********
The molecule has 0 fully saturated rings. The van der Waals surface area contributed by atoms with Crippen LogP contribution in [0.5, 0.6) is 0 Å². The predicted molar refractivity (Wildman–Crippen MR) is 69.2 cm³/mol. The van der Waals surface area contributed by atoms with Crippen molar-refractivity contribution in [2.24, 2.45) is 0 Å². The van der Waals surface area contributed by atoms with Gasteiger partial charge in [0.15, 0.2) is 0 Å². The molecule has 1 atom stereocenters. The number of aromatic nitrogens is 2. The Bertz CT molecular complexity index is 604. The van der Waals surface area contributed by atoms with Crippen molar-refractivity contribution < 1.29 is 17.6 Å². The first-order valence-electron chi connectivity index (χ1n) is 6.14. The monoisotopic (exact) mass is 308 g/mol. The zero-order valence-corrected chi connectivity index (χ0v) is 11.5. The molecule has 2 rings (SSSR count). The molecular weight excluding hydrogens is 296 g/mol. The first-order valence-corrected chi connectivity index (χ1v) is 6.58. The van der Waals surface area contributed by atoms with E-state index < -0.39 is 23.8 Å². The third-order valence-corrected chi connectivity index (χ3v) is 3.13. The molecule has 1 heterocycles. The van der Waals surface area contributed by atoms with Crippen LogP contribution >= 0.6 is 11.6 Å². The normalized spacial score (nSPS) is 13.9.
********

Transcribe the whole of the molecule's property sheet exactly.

The molecule has 0 fully saturated rings. The van der Waals surface area contributed by atoms with Crippen LogP contribution in [0.5, 0.6) is 0 Å². The predicted molar refractivity (Wildman–Crippen MR) is 69.2 cm³/mol. The van der Waals surface area contributed by atoms with Crippen molar-refractivity contribution in [2.24, 2.45) is 0 Å². The van der Waals surface area contributed by atoms with Gasteiger partial charge in [0.15, 0.2) is 0 Å². The molecule has 1 atom stereocenters. The number of aromatic nitrogens is 2. The Bertz CT molecular complexity index is 604. The van der Waals surface area contributed by atoms with Crippen molar-refractivity contribution < 1.29 is 17.6 Å². The first-order valence-electron chi connectivity index (χ1n) is 6.14. The monoisotopic (exact) mass is 308 g/mol. The zero-order valence-corrected chi connectivity index (χ0v) is 11.5. The molecule has 2 rings (SSSR count). The molecular weight excluding hydrogens is 296 g/mol. The first-order valence-corrected chi connectivity index (χ1v) is 6.58. The van der Waals surface area contributed by atoms with E-state index < -0.39 is 23.8 Å². The third-order valence-corrected chi connectivity index (χ3v) is 3.13. The molecule has 1 heterocycles. The van der Waals surface area contributed by atoms with Crippen LogP contribution >= 0.6 is 11.6 Å². The normalized spacial score (nSPS) is 13.9.